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Lawsuit: Massachusetts Rejected Catholic Foster Parent Applicants Over Beliefs About Marriage and Sexuality

Lawsuit: Massachusetts Rejected Catholic Foster Parent Applicants Over Beliefs About Marriage and Sexuality

Massachusetts requires foster families to “support and respect a child’s sexual orientation or gender identity.”

A Catholic couple was denied the opportunity to become foster parents because of their religious beliefs about marriage and sexuality, according to the complaint they filed in Massachusetts federal district court earlier this week.

A copy of the complaint appears at the bottom of this post.

They claim the state’s policy violates their religious and free speech rights under the Constitution.

At a time when the state was in desperate need of qualified foster homes, Mike and Kitty Burke applied to the Massachusetts Department of Children and Families (DCF) to offer their own, according to their complaint. The couple allege they were willing to accept the most difficult cases: multiple siblings, children with special needs or other disabilities—regardless of racial, cultural, or ethnic background. All were welcome.

They successfully completed the lengthy application and training process, their complaint alleges. But, in retrospect, there was a red flag: An instructor allegedly told them “parents who were not willing to affirm same-sex relationships and transgender identities” should not be foster parents.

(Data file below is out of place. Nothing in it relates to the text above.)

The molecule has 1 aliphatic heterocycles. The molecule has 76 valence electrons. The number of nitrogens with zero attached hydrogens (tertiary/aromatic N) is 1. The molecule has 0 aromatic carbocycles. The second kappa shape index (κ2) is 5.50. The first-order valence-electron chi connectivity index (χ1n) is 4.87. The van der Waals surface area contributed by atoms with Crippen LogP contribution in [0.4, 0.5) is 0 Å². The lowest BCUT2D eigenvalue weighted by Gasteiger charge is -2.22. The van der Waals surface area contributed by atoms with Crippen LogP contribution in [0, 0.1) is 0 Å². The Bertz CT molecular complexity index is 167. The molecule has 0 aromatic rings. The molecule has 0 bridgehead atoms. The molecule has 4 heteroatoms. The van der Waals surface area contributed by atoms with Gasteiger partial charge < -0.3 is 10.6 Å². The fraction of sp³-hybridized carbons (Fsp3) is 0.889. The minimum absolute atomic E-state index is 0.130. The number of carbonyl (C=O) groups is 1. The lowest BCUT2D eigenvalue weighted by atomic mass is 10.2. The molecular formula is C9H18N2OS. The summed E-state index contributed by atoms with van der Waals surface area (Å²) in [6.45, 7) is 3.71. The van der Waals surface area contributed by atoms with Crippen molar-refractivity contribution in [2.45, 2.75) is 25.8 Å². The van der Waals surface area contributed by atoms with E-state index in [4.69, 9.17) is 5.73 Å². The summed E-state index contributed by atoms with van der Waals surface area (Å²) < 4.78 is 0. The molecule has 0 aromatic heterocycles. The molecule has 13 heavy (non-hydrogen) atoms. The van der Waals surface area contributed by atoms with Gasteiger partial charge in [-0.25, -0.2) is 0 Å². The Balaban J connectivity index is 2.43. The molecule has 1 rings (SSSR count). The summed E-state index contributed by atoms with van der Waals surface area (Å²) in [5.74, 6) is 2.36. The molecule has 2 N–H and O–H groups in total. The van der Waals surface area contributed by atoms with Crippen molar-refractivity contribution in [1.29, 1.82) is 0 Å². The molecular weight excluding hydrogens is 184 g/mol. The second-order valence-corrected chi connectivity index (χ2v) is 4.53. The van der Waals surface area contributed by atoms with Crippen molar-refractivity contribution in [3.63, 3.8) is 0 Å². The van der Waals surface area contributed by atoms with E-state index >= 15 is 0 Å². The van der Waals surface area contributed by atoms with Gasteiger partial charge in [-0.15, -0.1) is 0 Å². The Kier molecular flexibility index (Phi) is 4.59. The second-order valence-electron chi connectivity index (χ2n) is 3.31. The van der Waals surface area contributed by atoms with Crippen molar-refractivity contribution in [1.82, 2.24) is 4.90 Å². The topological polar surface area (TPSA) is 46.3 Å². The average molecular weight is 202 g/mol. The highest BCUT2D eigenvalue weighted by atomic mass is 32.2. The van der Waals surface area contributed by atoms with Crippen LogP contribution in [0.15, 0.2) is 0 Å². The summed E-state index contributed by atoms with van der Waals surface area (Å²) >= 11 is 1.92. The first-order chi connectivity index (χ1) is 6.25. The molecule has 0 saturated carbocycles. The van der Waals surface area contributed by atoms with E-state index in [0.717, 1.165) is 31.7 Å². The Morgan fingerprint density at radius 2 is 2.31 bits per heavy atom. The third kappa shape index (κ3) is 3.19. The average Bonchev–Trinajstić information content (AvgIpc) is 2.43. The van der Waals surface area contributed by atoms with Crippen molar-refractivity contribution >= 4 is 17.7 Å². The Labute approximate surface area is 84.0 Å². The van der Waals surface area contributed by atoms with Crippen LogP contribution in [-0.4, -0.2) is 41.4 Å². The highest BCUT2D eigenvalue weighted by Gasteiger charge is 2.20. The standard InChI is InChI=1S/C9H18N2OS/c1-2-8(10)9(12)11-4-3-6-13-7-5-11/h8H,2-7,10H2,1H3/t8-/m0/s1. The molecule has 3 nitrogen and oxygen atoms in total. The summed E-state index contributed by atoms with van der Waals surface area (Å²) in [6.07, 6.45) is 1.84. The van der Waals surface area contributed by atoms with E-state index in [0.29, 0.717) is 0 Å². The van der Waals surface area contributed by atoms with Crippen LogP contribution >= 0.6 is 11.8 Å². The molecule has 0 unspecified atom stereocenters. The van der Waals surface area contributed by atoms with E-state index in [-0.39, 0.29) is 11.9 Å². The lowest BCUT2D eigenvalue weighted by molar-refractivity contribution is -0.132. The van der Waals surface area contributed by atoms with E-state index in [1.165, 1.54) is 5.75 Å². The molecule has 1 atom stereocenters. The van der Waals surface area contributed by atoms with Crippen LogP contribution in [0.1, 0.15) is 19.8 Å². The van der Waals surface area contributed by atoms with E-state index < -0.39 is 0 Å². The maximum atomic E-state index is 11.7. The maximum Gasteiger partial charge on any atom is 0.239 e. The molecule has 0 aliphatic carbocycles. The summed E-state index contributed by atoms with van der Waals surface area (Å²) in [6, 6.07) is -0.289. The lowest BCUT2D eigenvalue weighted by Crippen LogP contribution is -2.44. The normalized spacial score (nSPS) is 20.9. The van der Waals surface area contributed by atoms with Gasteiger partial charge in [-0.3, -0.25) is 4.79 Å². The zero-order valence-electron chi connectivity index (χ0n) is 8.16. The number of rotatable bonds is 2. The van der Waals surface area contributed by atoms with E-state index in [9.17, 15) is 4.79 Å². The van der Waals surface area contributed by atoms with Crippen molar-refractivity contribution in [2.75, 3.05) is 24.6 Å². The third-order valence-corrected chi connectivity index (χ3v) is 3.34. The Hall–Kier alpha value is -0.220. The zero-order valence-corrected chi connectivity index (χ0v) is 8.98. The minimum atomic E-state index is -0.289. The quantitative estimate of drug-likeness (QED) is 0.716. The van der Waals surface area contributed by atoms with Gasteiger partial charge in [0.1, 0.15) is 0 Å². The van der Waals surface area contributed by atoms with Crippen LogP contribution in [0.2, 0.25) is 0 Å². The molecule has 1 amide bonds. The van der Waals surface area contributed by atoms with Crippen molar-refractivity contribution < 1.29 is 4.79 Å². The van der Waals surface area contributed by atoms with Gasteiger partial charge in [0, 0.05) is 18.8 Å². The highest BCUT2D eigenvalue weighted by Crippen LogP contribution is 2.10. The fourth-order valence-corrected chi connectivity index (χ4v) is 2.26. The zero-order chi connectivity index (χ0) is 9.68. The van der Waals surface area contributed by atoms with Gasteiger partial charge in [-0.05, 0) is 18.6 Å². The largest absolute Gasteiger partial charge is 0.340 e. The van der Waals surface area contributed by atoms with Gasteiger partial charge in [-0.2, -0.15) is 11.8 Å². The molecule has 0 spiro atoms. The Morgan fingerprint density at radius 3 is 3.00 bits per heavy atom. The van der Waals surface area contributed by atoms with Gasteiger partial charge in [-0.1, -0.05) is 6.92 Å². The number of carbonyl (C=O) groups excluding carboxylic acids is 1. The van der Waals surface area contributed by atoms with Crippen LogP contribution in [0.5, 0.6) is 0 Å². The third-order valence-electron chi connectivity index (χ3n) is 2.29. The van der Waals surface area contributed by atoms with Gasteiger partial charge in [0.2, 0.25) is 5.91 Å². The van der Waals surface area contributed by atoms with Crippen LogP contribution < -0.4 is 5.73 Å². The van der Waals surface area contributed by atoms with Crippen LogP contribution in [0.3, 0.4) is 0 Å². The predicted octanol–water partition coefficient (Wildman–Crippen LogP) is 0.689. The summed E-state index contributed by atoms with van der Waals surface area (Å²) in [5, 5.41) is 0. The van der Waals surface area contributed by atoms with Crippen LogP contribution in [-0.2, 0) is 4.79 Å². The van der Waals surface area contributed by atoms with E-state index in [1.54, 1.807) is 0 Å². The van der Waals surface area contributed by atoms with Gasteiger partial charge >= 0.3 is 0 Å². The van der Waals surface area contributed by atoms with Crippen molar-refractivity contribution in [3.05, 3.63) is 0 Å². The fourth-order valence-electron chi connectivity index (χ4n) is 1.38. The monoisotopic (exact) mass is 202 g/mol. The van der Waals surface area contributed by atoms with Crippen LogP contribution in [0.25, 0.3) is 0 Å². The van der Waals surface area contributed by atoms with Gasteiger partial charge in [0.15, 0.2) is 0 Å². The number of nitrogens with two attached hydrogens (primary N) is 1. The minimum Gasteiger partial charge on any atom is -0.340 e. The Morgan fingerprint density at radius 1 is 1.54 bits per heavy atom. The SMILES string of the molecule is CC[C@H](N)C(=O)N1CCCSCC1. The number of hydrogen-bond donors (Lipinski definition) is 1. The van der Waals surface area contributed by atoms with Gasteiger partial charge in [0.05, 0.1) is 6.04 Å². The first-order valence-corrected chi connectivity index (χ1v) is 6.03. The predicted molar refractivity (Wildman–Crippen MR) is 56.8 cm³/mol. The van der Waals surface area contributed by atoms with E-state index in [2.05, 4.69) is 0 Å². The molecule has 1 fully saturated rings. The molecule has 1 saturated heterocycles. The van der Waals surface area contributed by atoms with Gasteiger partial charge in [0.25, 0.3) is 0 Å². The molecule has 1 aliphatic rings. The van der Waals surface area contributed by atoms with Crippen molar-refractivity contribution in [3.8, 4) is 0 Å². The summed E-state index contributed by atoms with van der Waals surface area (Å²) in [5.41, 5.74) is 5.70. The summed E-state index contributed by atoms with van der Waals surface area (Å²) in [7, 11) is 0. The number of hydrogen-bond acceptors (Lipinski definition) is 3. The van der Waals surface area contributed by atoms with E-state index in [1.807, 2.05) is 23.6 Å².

DCF regulations require foster families to “support[] and respect[] a child’s sexual orientation or gender identity.”

That would explain the intense scrutiny of the couple’s views on gender identity during the interview process:

From the complaint, [par. 111, 112]:

  1. During the home interviews, the Burkes were troubled that much of the questioning centered around their views on sexuality and their response if a child were, in the future, to struggle with gender dysphoria or to identify as gay or lesbian. They estimate that a third of the time in the interviews was spent on these questions.